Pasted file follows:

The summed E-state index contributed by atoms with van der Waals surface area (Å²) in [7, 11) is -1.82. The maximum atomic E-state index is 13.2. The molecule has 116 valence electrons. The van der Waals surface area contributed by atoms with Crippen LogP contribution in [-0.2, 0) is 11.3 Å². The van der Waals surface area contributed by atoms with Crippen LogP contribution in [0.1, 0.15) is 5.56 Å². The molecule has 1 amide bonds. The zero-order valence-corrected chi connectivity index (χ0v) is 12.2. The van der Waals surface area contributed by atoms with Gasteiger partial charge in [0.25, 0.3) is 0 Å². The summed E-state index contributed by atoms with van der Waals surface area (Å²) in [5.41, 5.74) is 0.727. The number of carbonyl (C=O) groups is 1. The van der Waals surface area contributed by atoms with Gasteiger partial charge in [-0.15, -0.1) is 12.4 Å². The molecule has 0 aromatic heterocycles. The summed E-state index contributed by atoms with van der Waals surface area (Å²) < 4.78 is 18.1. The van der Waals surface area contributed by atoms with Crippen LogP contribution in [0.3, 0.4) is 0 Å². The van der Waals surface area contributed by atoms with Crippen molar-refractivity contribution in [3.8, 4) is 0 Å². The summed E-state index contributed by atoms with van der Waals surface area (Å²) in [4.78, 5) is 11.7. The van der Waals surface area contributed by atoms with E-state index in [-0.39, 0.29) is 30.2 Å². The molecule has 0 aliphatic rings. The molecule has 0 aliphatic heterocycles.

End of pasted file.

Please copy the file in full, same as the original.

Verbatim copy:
The summed E-state index contributed by atoms with van der Waals surface area (Å²) in [7, 11) is -1.82. The maximum atomic E-state index is 13.2. The molecule has 116 valence electrons. The van der Waals surface area contributed by atoms with Crippen LogP contribution in [-0.2, 0) is 11.3 Å². The van der Waals surface area contributed by atoms with Crippen LogP contribution in [0.1, 0.15) is 5.56 Å². The molecule has 1 amide bonds. The zero-order valence-corrected chi connectivity index (χ0v) is 12.2. The van der Waals surface area contributed by atoms with Gasteiger partial charge in [0.25, 0.3) is 0 Å². The summed E-state index contributed by atoms with van der Waals surface area (Å²) in [5.41, 5.74) is 0.727. The number of carbonyl (C=O) groups is 1. The van der Waals surface area contributed by atoms with Gasteiger partial charge in [-0.15, -0.1) is 12.4 Å². The molecule has 0 aromatic heterocycles. The summed E-state index contributed by atoms with van der Waals surface area (Å²) < 4.78 is 18.1. The van der Waals surface area contributed by atoms with Crippen LogP contribution in [0.3, 0.4) is 0 Å². The van der Waals surface area contributed by atoms with Crippen molar-refractivity contribution in [3.8, 4) is 0 Å². The summed E-state index contributed by atoms with van der Waals surface area (Å²) in [4.78, 5) is 11.7. The van der Waals surface area contributed by atoms with E-state index in [-0.39, 0.29) is 30.2 Å². The molecule has 0 aliphatic rings. The molecule has 0 aliphatic heterocycles.